Not many people know about San Francesco, but they certainly know of this other famous non-meat eater: Leonardo da Vinci. There are several documents that allude to the fact that the famous artist/engineer/inventor/scientist abstained from eating meat.
Even some traditional foods fit into a vegan lifestyle
When I lived in Calabria, I had the joy of trying many different traditional foods. This isn't something I can do in various countries because their culinary traditions oftentimes include animal products.
But in Italy, there are so many treats that are just inherently vegan. Such as the deliciously soft fried dough balls called grispelle which are made with flour, salt, water, olive oil and yeast. Or the delightfully crunchy taralli: flour, white wine, salt, and olive oil.
For something sweet, there are the giurgiulena that are comprised of sesame seeds, fig honey, toasted almonds, and citrus zest. These were one of my favorite treats around Christmastime and I was so thankful whenever my friends in Paola offered me some. Another Calabrian sweet that I loved goes by the name of turdilli. These unique cookies are made with flour, fig honey, olive oil, sweet white wine and cinnamon.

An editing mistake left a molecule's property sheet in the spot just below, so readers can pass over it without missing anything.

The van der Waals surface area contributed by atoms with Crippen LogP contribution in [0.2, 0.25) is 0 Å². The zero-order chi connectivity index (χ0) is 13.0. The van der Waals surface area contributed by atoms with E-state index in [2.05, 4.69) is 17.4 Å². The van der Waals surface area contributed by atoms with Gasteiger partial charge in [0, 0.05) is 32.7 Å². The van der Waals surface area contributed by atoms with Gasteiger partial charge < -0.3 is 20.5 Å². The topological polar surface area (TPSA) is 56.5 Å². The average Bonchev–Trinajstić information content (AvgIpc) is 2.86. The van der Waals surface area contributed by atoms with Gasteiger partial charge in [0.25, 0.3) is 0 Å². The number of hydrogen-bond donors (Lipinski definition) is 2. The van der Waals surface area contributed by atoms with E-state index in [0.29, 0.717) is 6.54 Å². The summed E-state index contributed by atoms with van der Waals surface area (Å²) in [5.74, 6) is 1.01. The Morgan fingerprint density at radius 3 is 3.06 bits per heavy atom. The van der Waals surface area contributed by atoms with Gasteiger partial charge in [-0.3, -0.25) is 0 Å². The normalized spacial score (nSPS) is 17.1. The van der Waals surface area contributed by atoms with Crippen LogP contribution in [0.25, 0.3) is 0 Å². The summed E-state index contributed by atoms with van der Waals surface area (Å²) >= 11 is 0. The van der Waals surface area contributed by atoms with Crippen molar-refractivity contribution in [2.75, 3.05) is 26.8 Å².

Let's not forget about the world-famous limoncello! Made with only lemons, sugar, and alcohol it is a treat that many can enjoy.
Of course you can't go to Italy without eating gelato and sorbetto! Most sorbetto flavors in gelato shops are plant-based and there are even some dairy-free gelato flavors such as cioccolato fondente (dark chocolate). I came across many different gelato shops that also offered traditional flavors made with a variety of plant milks. Bravo!
I had no shortage of delicious specialties to try while still adhering to my plant based lifestyle. It was a pleasure enjoy the local culture via its traditional food. Thankfully that is possible for vegans in Italy!
Local is best
If you've ever been to a grocery store in Italy, you might be hard pressed to find much international food. For some, that might be a huge problem.